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Geoterra and Flodim to join forces

Land surveying and geospatial engineering consultancy Geoterra, and underground and providers of underground cavity surveying, Flodim, have formed a new partnership.

The partnership will deliver specialist underground investigation projects in the UK and Ireland; with Geoterra concentrating on the surveying of dry voids, cavities and abandoned mines using the C-ALS laser scanning system. Flodim will be using its underground cavern technology for the investigation of the condition of submerged or gas-filled cavities up to depths of 5500m.

According to the partnership, the firms will able to offer laser scanning both dry and submerged voids, cavities, shafts and abandoned mines to create geo-referenced 3D models of subsurface conditions.

Geoterra managing director Mark Hudson, said: “We are thrilled to be partnering with an industry leader such as Flodim. Flodim’s highly specialised underground sonar surveying services adds a real competitive edge to our ground investigation service offering and strengthens our current services to clients in the mining, minerals and civil engineering sectors in particular, where synergies between the two firms are apparent.”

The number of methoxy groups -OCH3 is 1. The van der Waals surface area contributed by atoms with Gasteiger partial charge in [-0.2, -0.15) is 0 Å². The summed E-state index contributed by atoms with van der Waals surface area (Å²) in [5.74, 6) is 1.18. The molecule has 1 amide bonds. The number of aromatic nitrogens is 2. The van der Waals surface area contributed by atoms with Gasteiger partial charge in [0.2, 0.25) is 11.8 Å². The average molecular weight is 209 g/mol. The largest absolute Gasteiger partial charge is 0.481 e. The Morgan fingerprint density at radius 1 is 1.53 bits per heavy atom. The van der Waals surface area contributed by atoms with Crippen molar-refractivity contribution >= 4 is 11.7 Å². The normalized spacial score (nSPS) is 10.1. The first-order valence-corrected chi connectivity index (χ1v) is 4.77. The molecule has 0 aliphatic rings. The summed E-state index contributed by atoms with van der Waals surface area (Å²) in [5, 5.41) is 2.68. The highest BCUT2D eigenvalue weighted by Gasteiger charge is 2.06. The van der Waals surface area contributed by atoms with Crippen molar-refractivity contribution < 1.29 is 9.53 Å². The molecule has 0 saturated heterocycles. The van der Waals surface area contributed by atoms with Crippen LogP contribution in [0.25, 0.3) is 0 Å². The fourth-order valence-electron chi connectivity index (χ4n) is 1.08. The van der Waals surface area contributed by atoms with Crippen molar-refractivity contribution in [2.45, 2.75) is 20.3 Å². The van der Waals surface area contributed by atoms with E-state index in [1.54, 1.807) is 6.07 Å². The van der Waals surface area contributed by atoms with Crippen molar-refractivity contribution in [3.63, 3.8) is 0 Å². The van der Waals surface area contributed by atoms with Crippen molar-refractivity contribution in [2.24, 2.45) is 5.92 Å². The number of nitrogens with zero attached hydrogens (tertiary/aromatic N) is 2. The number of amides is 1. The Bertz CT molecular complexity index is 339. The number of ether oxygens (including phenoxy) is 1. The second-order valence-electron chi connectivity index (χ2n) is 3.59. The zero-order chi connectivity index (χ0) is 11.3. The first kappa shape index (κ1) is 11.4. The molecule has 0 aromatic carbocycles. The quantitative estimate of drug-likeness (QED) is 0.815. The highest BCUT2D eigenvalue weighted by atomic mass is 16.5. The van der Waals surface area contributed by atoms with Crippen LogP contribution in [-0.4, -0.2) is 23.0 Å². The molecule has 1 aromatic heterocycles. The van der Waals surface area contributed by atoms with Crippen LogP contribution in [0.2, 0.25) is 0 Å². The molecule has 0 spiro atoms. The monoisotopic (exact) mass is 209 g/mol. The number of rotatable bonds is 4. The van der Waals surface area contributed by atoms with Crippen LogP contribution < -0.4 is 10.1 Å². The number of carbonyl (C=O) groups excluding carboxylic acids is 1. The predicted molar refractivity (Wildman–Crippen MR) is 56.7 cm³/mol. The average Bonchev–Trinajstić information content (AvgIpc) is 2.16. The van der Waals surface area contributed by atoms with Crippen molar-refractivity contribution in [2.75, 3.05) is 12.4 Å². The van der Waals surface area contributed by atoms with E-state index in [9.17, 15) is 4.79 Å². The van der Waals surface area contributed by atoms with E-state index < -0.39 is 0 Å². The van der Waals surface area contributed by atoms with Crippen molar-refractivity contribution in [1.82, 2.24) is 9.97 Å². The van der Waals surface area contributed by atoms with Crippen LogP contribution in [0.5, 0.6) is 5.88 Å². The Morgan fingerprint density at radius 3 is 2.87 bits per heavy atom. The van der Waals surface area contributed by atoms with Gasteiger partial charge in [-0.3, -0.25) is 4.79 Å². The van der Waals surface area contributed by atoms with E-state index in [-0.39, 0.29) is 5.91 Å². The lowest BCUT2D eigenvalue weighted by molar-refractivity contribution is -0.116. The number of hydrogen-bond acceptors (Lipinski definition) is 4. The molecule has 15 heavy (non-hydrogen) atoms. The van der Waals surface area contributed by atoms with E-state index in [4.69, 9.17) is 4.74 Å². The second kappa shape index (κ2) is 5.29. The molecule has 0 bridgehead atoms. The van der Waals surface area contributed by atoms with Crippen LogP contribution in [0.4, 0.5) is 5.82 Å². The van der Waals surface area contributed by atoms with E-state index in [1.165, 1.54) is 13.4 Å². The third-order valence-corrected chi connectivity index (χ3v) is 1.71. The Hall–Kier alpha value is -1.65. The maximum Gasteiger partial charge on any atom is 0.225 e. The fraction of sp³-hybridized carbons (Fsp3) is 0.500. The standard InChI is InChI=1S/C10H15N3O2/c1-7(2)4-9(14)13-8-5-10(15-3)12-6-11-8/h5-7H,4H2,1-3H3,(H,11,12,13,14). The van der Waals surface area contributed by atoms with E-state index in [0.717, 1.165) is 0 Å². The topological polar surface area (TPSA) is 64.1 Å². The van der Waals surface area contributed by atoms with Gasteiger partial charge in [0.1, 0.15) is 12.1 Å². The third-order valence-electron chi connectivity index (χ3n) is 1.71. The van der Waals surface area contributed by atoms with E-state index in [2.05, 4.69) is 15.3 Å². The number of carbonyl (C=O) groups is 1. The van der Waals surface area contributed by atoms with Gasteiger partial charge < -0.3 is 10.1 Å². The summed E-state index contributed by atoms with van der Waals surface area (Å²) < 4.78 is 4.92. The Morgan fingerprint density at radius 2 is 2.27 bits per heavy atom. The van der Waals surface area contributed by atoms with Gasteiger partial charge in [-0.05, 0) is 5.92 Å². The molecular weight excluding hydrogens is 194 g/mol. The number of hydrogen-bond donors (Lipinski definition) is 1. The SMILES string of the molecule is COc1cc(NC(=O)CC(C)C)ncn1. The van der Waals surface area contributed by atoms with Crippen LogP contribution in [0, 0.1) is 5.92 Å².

Flodim CEO Jean-Paul Crabeil added: “We have experienced rapid growth in the last year and through this new partnership with Geoterra, we are well positioned to offer a much broader range of ground investigation services and mobilise teams across the UK and Ireland. The partnership with Geoterra makes perfect sense; both companies bring their own unique capabilities in underground investigations to offer a strong client proposition.

“We have seen an increase in potential work opportunities as clients become better informed about the dangers and risks associated with the possible failure or collapse of underground workings, and the many costs, time and safety benefits of the modern surveying technology and practices we use.”

Hudson added: “We are also able to combine our terrestrial laser scanning and UAV Lidar scanning to then monitor any surface settlement that may occur in areas which may be subject to voids and sinkhole collapses.”



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